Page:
A new billboard campaign in Northern California aims to educate the public about the deceptive tactics of “crisis pregnancy centers,” according to the campaign sponsors.
The five billboards went up in Sacramento and Fresno funded by the national Abortion Care Network. More are planned for Chico. Organizers said these locales are where anti-choice pregnancy centers have deliberately set up near independent abortion providers.
The timing of the billboards follows a recent decision, NIFLA v. Becerra, in which the U.S. Supreme Court sided with California anti-choice pregnancy centers that challenged the state’s 2015 reproductive disclosure law. The Reproductive Fact Act required pregnancy centers to post a brief notice that described how to access all reproductive health options, including abortion, through state programs. Unlicensed facilities also had to disclose that fact.
Pro-choice advocates call the deceptive anti-choice centers “fake clinics.”
“Now that the fake clinics are not going to be held accountable because of NIFLA v. Becerra, the real question is … how can we get patients to the services they need in a very transparent and easy way,” said Monica McLemore, a San Francisco nurse and abortion provider whose face appears on the billboards.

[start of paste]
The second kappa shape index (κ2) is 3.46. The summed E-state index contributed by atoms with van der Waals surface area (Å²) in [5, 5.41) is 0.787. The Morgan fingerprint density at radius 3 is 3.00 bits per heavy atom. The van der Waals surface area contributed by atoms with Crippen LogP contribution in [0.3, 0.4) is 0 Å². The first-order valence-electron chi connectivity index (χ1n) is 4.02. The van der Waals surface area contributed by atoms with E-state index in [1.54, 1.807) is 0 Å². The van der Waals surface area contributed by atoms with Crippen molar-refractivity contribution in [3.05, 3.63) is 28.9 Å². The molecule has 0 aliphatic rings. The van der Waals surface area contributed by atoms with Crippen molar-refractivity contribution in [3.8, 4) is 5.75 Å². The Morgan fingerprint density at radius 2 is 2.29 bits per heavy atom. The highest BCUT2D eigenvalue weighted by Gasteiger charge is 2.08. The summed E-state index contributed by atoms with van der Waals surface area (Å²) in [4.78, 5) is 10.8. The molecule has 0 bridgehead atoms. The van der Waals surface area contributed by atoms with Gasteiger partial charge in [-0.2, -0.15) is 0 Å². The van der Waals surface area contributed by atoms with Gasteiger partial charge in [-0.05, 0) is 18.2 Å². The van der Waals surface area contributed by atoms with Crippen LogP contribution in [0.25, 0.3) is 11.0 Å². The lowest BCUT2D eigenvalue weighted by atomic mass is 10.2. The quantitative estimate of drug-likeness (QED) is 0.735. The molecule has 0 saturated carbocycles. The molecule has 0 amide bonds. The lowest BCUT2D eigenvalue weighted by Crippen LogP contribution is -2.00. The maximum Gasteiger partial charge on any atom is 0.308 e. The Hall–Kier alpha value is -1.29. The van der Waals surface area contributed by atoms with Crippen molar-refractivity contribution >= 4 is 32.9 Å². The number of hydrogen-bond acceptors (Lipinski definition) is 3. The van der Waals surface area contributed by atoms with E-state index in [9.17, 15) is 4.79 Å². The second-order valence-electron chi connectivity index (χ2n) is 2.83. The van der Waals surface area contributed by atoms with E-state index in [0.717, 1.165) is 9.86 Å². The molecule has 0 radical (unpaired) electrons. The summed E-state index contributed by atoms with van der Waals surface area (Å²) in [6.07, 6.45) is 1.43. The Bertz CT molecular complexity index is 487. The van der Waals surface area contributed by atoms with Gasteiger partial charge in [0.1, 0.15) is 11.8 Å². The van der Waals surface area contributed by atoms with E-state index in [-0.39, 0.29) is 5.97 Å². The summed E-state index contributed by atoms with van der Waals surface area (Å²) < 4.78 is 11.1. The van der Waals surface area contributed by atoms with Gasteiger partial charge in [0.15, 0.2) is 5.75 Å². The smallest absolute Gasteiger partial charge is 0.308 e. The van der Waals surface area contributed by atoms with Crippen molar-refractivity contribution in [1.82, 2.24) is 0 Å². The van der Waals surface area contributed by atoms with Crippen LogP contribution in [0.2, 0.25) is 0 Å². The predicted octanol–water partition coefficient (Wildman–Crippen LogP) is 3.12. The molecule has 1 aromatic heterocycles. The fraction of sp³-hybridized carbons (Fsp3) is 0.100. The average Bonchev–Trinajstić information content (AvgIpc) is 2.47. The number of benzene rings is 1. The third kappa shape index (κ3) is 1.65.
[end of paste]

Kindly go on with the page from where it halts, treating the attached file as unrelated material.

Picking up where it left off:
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With close proximity to abortion clinics and with names that mimic abortion facilities, anti-choice pregnancy centers have been known to confuse and mislead patients—when what patients need is “care they can trust,” McLemore told Rewire.News.
These anti-choice pregnancy centers outnumber abortion clinics in this country, although by how much isn’t clear. The facilities sometimes masquerade as abortion providers and attract patients with offers of free pregnancy tests, but most operate with the over-arching mission of preventing abortions. Federal and independent investigations have caught staff at such facilities misleading patients, exaggerating the risks of abortion, and delaying care.
“That’s really what this campaign is about: Trying to get patients the care they need that is ethical, accurate, and without delay, shame, or deception,” McLemore said.
The new billboards follow an outreach effort in the Bay Area earlier this year. That campaign sought to debunk claims that abortion pill “reversal” is sound health care, and it pushed back against a controversial decision last year by the state nursing board to allow training on abortion “reversal.” Meanwhile, advocacy groups have targeted Google’s Bay Area workers over the search giant’s maps, ads, and results that direct people who Google “abortion clinic” to anti-choice pregnancy centers.
McLemore said the new campaign targets the cities of Fresno and Sacramento in part because of the area’s prominent anti-choice billboards. With messages such as: “Pregnant? Scared? Call Us,” the billboards funnel callers to deceptive anti-choice centers in the area.
“It’s really problematic when those billboards are directing people to places that don’t offer health services,” she said.
The campaign’s landing page includes resources to report an anti-abortion center and to find a legitimate abortion provider.
The billboards are expected to remain up for 30 days.
CORRECTION: This story has been updated to correctly identify the locations of the planned billboards.
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